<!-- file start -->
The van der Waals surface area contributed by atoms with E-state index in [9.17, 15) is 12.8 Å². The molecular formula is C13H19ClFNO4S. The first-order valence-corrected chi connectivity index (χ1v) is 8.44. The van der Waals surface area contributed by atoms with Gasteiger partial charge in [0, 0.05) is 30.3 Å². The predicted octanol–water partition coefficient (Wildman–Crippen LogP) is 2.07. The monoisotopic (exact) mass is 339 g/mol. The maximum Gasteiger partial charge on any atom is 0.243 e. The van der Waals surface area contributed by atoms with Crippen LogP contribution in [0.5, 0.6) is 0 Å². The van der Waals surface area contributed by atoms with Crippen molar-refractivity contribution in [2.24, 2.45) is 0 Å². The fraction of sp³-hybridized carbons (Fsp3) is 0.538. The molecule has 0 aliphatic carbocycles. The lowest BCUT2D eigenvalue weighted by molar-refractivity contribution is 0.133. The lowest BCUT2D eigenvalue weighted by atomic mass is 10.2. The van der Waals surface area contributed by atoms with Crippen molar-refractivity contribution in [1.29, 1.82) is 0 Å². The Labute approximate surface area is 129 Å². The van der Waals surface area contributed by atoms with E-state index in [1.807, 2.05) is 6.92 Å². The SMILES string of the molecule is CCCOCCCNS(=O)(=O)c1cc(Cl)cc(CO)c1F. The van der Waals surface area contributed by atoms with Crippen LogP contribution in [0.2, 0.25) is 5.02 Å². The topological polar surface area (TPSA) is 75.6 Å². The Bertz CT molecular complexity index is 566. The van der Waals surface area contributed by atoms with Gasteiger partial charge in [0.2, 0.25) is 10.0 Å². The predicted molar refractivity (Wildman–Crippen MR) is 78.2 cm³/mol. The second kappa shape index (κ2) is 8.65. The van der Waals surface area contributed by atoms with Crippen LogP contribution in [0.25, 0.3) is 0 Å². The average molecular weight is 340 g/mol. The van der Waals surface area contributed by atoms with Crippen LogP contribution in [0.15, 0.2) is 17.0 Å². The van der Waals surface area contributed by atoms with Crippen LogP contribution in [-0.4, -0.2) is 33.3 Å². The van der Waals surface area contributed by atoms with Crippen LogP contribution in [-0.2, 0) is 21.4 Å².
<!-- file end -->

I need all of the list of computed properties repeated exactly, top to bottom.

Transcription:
The van der Waals surface area contributed by atoms with E-state index in [9.17, 15) is 12.8 Å². The molecular formula is C13H19ClFNO4S. The first-order valence-corrected chi connectivity index (χ1v) is 8.44. The van der Waals surface area contributed by atoms with Gasteiger partial charge in [0, 0.05) is 30.3 Å². The predicted octanol–water partition coefficient (Wildman–Crippen LogP) is 2.07. The monoisotopic (exact) mass is 339 g/mol. The maximum Gasteiger partial charge on any atom is 0.243 e. The van der Waals surface area contributed by atoms with Crippen LogP contribution in [0.5, 0.6) is 0 Å². The van der Waals surface area contributed by atoms with Crippen molar-refractivity contribution in [2.24, 2.45) is 0 Å². The fraction of sp³-hybridized carbons (Fsp3) is 0.538. The molecule has 0 aliphatic carbocycles. The lowest BCUT2D eigenvalue weighted by molar-refractivity contribution is 0.133. The lowest BCUT2D eigenvalue weighted by atomic mass is 10.2. The van der Waals surface area contributed by atoms with Crippen molar-refractivity contribution in [1.29, 1.82) is 0 Å². The Labute approximate surface area is 129 Å². The van der Waals surface area contributed by atoms with E-state index in [1.807, 2.05) is 6.92 Å². The SMILES string of the molecule is CCCOCCCNS(=O)(=O)c1cc(Cl)cc(CO)c1F. The van der Waals surface area contributed by atoms with Crippen LogP contribution in [0.2, 0.25) is 5.02 Å². The topological polar surface area (TPSA) is 75.6 Å². The Bertz CT molecular complexity index is 566. The van der Waals surface area contributed by atoms with Gasteiger partial charge in [0.2, 0.25) is 10.0 Å². The predicted molar refractivity (Wildman–Crippen MR) is 78.2 cm³/mol. The second kappa shape index (κ2) is 8.65. The van der Waals surface area contributed by atoms with Crippen LogP contribution in [0.25, 0.3) is 0 Å². The average molecular weight is 340 g/mol. The van der Waals surface area contributed by atoms with Crippen LogP contribution in [0.15, 0.2) is 17.0 Å². The van der Waals surface area contributed by atoms with Crippen LogP contribution in [-0.4, -0.2) is 33.3 Å². The van der Waals surface area contributed by atoms with Crippen LogP contribution in [-0.2, 0) is 21.4 Å².